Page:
Why “Fake It ’til You Make It” Is Bad Advice, and What to Do Instead

Prior to joining Atomic, I was thrilled to read about the six values Atoms live by, with the notion of acting transparently resonating the loudest. This was a relief, since one of the previous pieces of career advice I’d received was to “fake it ’til you make it.” Fortunately, I quickly learned that this was a poor suggestion.

“Fake it ’til you make it” is not a new expression. I’m sure most have heard it, and plenty have said it. The objective is to fake confidence, so that eventually you will become confident. While the intent is good, my personal experiences with the concept have never turned out well, for several reasons.

Pretending is Exhausting

Some would say “faking it” is a form of lying. Even if you don’t consider faking a little confidence to be a moral issue, you might experience the exhaustion that comes from pretending to be something or someone you are not. It can be anxiety-inducing to try to keep track of where you said your confidence was with whom. See? Even that sentence was exhausting.

Instead of pretending to be confident when you are not, I suggest taking a moment to reflect on the skills and knowledge where you do have confidence. Doing this before client presentations has proven to be effective for me. I look at it as giving myself a little pep talk before a big performance.

No One Will Teach You if They Think You Know Everything

If you are constantly pretending that you understand what you don’t, you’ll have fewer opportunities to learn. People won’t go out of their way to share their knowledge with you if they think you already know it all.

Instead of falsely nodding along when someone asks if you’re familiar with a JavaScript library you’ve never heard of, be honest. I’ve found embracing “I don’t know” to be both liberating and educational.

When you can comfortably admit that you don’t know about a certain subject but would like to learn more, people are often eager to share their knowledge with you. The great thing about this is that because of that knowledge share, you soon will be confident in the subject at hand—you won’t need to fake it!

Authenticity is Valuable

Studies have suggested that people highly value authenticity when they purchase goods and services. This makes sense. Simply put, people don’t want to be lied to. They want to trust those who surround them, and that includes the people in their professional relationships. If that trust is broken, it can take eons to rebuild. So instead of pretending you’re a CSS wizard, tell the truth.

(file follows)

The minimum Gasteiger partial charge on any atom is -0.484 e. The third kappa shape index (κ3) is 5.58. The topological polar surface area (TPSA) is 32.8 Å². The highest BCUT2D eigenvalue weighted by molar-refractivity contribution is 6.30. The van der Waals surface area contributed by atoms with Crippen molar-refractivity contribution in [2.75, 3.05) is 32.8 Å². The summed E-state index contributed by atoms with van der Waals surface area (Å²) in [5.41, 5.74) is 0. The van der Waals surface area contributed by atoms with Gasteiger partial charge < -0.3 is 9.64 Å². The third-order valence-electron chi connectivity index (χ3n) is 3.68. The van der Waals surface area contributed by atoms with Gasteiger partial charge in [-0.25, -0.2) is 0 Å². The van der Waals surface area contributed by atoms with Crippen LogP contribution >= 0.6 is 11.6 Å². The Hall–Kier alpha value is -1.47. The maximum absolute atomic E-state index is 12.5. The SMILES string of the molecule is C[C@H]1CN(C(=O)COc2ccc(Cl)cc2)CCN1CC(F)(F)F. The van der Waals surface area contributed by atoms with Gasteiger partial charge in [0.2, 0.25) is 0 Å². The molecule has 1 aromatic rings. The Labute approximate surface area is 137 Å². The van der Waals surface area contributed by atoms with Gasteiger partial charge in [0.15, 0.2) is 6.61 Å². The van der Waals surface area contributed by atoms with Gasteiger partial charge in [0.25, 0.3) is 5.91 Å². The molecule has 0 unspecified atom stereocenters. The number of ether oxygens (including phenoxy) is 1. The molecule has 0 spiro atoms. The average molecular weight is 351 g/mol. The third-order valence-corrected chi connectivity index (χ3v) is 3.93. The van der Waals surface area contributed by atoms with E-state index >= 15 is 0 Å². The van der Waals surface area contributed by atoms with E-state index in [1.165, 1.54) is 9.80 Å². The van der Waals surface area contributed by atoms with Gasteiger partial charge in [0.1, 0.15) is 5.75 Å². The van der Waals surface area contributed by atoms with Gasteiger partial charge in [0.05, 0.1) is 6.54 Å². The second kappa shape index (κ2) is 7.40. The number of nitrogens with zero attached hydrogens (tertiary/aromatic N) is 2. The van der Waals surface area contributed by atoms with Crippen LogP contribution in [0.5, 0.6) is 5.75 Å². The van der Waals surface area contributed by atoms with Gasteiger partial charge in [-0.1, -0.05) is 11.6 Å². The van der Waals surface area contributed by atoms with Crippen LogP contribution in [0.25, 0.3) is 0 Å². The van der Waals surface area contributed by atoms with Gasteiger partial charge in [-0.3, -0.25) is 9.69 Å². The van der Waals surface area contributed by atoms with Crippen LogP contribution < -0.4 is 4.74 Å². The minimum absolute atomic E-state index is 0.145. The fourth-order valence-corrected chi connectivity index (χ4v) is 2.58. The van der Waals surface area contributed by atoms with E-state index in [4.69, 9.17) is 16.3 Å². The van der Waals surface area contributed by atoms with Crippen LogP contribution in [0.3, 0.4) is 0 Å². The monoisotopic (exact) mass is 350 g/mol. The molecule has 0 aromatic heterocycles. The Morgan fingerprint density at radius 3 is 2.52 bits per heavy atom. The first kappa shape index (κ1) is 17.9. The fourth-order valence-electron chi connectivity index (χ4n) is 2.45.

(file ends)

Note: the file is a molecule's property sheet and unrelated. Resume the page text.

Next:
If you tell the truth and offer to either invest the time in becoming a CSS wizard, or locate another person who is, people typically are not disappointed. The response I usually get is something along the lines of, “I appreciate your honesty and effort moving forward.” No one expects you to be an expert at everything, but they do expect you to be honest.

You Will Always Be a “Fake”

“Fake it ’til you make it” implies that one day you won’t need to fake it anymore. However, the truth is, you’re never going to know all the things. You will become more confident in some of the things, and you will continue to learn and grow as a person.

The implication that “making it” means you don’t feel like a fake at all might further perpetuate the imposter syndrome that you probably already have.

We’re all doing our best, and trust me, none of us feel confident 100% of the time. So instead of lying about it or beating yourself up, be genuine and keep a ravenous appetite for knowledge.

  • Bryce Schober says:

    Interesting perspective… but I always thought of “fake it till you make it” to be more about disciplined usages of best practices before you totally buy into their philosophy.

    In this sense, faking is less about pretense than it is about giving an honest shot at becoming more than you currently are. I may not understand or agree with extreme TDD methodology, but I can’t say I’ve given it an honest shot unless I’ve (a) withheld my prejudice and (b) practiced it with a significant investment in spite of my initial incompetence, and (c) refined my practice to the point that I can begin to understand the directions in which the practice is refining my craft. This probably applies equally to all aspects of professional development.

    • Sarah Brockett Sarah Brockett says:

      Hi Bryce,

      I haven’t experienced the phrase being used in the former manner you described, but like most things, I’m sure it has been interpreted in many different ways.

      Thanks for your perspective. It’s always interesting to hear from different viewpoints.

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